Busted Mobsters' Real Crime: Fashion (Gallery)
The winningly-nicknamed mobsters arrested in this week's FBI bust are accused of the usual stuff, like murder and racketeering. But the New York Post finds them guilty of sartorial crimes as well. "Dapperless dons," cries the Post. (Dapperless is not a word.) These modern-day Capones were in "sorry sweatpants" and "tawdry tracksuits" when the feds came, and Will Welch of GQ is unimpressed: "They don't even deserve to be loan sharks." Ouch.
The Mafia enjoys a pop-cultural association with fancy pinstripe suits and big rings, although as these guys show, that might be kind of undeserved. Forthwith, a gallery of famous mobsters (fictional and otherwise) side-by-side with their modern, scruffy counterparts.
Michael Corleone vs. Joseph "Junior Lollipop" Carna
Corleone classes it up in a dark, impeccably tailored 3-piece suit. Carna chooses baggy gray sweatpants, a gray sweatshirt (in a different shade of gray, at least) and impossibly white sneakers like the kind that American tourists wear to the Eiffel Tower.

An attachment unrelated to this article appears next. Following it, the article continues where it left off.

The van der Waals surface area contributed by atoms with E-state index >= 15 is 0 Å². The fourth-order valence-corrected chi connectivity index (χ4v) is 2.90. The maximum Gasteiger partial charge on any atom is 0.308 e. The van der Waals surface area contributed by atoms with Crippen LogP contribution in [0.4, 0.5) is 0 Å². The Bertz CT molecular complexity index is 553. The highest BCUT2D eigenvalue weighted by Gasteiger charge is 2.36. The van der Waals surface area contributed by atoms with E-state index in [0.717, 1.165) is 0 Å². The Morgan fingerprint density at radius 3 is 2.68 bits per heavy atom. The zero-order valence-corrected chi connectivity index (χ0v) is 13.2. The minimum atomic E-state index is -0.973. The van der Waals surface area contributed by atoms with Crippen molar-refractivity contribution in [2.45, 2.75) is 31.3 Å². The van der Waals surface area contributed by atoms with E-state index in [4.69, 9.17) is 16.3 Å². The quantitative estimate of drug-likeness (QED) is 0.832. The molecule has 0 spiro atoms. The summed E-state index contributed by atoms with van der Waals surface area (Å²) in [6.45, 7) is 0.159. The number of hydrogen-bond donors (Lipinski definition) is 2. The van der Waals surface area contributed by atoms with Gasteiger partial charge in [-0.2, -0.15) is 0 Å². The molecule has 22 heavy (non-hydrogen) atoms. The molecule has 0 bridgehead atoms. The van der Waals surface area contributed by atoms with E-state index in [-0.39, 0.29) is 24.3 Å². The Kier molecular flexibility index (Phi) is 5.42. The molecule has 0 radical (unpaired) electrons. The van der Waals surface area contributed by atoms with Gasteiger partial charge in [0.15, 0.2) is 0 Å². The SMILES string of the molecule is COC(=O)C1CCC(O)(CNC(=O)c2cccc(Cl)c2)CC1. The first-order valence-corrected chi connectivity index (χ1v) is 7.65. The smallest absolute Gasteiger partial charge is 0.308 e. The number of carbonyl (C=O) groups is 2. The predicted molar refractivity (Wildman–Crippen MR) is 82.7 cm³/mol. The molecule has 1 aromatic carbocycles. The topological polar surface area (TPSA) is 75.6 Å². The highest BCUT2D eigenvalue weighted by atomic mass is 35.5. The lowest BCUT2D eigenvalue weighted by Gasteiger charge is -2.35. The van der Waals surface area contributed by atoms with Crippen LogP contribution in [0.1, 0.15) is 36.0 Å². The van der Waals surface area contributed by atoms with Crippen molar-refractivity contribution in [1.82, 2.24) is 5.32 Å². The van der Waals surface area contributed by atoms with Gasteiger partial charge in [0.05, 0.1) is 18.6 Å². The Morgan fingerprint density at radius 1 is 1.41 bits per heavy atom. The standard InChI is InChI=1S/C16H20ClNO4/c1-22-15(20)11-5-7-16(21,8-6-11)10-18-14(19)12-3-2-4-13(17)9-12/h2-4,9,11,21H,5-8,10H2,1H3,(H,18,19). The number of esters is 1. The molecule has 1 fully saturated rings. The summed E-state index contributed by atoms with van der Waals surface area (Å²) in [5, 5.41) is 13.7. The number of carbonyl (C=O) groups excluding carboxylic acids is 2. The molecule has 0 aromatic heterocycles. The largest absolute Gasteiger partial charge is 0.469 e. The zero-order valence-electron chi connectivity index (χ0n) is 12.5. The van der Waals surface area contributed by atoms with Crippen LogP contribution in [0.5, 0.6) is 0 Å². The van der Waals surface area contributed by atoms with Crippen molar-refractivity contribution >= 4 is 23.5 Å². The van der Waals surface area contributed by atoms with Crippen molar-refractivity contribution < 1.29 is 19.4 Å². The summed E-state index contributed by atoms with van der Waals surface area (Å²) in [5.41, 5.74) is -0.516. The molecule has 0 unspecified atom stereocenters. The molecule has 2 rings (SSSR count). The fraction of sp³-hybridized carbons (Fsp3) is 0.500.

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John Gotti vs. Anthony "Tony Bagels" Cavezza
Even in a stressful courtroom setting, Gotti remains smooth and elegant in a dark, presumably super expensive suit. Bagels, not so much.
Bugsy Siegel vs. Edward Aulisi
Both of these men are going for patterns here, but the results couldn't be more different. Siegel's houndstooth blazer screams sophistication and 1940s elegance, while Aulisi's hunting jacket speaks to the inability to differentiate between work and weekend clothes which afflicts many American men, but especially mobsters.
Al Capone vs. Michael "Jello" Kuhtenia
Capone impresses with his use of a white pocket square, matching his crisp white cuffs. Jello matches his sweatpants to his zip up and sneakers. Not the same effect.
[scruffy mobster photos via New York Post]
(Shouts also to the ever fashion-conscious Vice, who had the same idea.)
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